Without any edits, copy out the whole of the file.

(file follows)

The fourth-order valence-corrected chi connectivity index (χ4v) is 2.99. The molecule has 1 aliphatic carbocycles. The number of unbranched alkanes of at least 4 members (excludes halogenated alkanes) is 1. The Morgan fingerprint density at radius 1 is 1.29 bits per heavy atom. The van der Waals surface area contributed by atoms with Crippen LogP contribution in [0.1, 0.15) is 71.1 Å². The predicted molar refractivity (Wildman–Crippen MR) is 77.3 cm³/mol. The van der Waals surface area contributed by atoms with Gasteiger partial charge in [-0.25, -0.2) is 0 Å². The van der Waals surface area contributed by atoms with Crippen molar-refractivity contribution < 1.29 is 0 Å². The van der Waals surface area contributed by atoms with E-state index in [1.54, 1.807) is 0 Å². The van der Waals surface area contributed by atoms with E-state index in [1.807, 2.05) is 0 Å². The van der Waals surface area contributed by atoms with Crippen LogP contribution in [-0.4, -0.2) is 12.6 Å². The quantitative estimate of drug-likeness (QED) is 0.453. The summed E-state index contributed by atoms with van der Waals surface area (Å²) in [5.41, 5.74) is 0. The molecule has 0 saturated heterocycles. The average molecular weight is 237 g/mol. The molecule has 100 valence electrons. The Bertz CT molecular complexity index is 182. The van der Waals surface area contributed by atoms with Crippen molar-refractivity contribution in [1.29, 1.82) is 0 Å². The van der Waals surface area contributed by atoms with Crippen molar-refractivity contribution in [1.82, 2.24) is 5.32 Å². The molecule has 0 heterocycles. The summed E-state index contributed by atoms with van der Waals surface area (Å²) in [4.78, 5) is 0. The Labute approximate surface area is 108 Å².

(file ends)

The fourth-order valence-corrected chi connectivity index (χ4v) is 2.99. The molecule has 1 aliphatic carbocycles. The number of unbranched alkanes of at least 4 members (excludes halogenated alkanes) is 1. The Morgan fingerprint density at radius 1 is 1.29 bits per heavy atom. The van der Waals surface area contributed by atoms with Crippen LogP contribution in [0.1, 0.15) is 71.1 Å². The predicted molar refractivity (Wildman–Crippen MR) is 77.3 cm³/mol. The van der Waals surface area contributed by atoms with Gasteiger partial charge in [-0.25, -0.2) is 0 Å². The van der Waals surface area contributed by atoms with Crippen molar-refractivity contribution < 1.29 is 0 Å². The van der Waals surface area contributed by atoms with E-state index in [1.54, 1.807) is 0 Å². The van der Waals surface area contributed by atoms with E-state index in [1.807, 2.05) is 0 Å². The van der Waals surface area contributed by atoms with Crippen LogP contribution in [-0.4, -0.2) is 12.6 Å². The quantitative estimate of drug-likeness (QED) is 0.453. The summed E-state index contributed by atoms with van der Waals surface area (Å²) in [5.41, 5.74) is 0. The molecule has 0 saturated heterocycles. The average molecular weight is 237 g/mol. The molecule has 100 valence electrons. The Bertz CT molecular complexity index is 182. The van der Waals surface area contributed by atoms with Crippen molar-refractivity contribution in [1.29, 1.82) is 0 Å². The van der Waals surface area contributed by atoms with Crippen molar-refractivity contribution in [1.82, 2.24) is 5.32 Å². The molecule has 0 heterocycles. The summed E-state index contributed by atoms with van der Waals surface area (Å²) in [4.78, 5) is 0. The Labute approximate surface area is 108 Å².